The dual role of University Language Centres. Oranna Speicher (University of Nottingham)
The role of university Language Centres and their institution-wide language programmes has never been more crucial to the Higher Education landscape that it is today.
Language Centres are well positioned to be major contributors to both internationalisation and employability, two prominent drivers in most universities’ strategic plans. A language centre’s primary role tends to be the development of foreign language competence in university non-specialist students, a direct and significant addition to the Universities UK strategic aim of doubling the mobility of UK domiciled students (http://www.universitiesuk.ac.uk/policy-and-analysis/reports/Documents/International/UK-Strategy-for-outward-student-mobility-2017-2020.pdf by 2020). This paper will report on these efforts from a language centre in the Midlands, as well as on the challenges encountered.
The paper will then discuss the perhaps less obvious Language Centre role of professional staff development, particularly crucial in light of the Teaching Excellence Framework and the opportunities it might represent by linking excellent teaching to professional development underpinned by the UK Professional Standards Framework. The paper will conclude with the example of a staff development initiative aimed at actively engaging language teachers in scholarship.
The way forward: adopting a CLIL approach to bridge the language content gap in MFL degrees. Maria Garcia Florenciano (University of Leeds)
Several studies critically reflect on the dualistic approach to language and content still very much present in many Russell Group universities, and which is inherent in both the Worton Report (2009) and the British Academy Position Statement on Languages (2011). This dualism is also seen in the separation that has built up between ‘academic’ and ‘language teaching’ staff in many institutions. Although pedagogical implications of the use of the target language (TL) in content modules have often been discussed within MFL, it seems particularly interesting to explore the possibilities offered by Content and Language Integrated Learning (CLIL) for enhancing language skills, learner motivation and intercultural competence.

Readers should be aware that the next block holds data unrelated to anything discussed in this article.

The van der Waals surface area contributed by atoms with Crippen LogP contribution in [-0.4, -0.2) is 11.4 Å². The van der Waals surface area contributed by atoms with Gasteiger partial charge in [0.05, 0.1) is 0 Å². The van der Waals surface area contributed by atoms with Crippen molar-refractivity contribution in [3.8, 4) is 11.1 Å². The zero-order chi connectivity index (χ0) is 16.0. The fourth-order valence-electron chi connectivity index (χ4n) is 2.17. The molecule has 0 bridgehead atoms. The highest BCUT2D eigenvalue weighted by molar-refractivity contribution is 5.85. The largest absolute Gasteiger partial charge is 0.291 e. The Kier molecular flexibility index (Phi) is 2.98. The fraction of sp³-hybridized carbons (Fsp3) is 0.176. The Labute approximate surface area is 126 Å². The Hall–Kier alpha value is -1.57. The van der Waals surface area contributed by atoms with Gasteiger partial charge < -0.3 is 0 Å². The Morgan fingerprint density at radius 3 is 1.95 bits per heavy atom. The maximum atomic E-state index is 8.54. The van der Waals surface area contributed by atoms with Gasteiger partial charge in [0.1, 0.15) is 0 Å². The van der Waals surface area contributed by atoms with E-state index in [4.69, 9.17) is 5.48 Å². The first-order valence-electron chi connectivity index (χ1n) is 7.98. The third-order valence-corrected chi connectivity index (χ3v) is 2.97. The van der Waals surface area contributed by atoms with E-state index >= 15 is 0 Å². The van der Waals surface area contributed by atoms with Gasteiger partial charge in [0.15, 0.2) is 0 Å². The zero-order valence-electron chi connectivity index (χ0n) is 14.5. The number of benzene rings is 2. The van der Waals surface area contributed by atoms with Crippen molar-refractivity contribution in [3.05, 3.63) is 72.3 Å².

This talk will describe a project starting in the School of Languages, Cultures and Societies, at the University of Leeds, which aims to investigate content teachers’ beliefs with regards to the integration of language in their modules and how the relationship between language, literature, and culture is represented, if at all, in the different MFL programmes offered in LCS.
The study will also seek to offer content teachers the linguistic and methodological tools necessary to feel confident and capable of tackling content through a foreign language and to establish a solid basis for the collaboration of language and content specialists, while attempting to find a model for effectively mapping language and content across the curriculum.
Raising awareness of individual differences. Dr Ulrike Bavendiek (University of Liverpool)
Many universities are in the position to offer foreign languages at different intensity levels, ranging from accelerated and intensive courses to less demanding conversational courses. These courses vary with regard to the expected learning outcomes and require a different average number of study hours. Whilst there are usually clear target groups at the programme development stage, with the accelerated courses often designed for specialist learners, it is nevertheless possible for many students to choose their preferred language course. I will argue that these students should be aware of the factors that are likely to influence their progress and learning outcomes before they enrol for a module. It is crucial to take individual circumstances into account when choosing a language course and evaluating progress. In this paper I will present and discuss a short, simple questionnaire that I have developed at the University of Liverpool to assist students in their module choice. After answering some simple questions regarding their individual difference factors, such as first and second languages, language learning experience and motivation, the students will be informed about the impact of these factors on their language learning.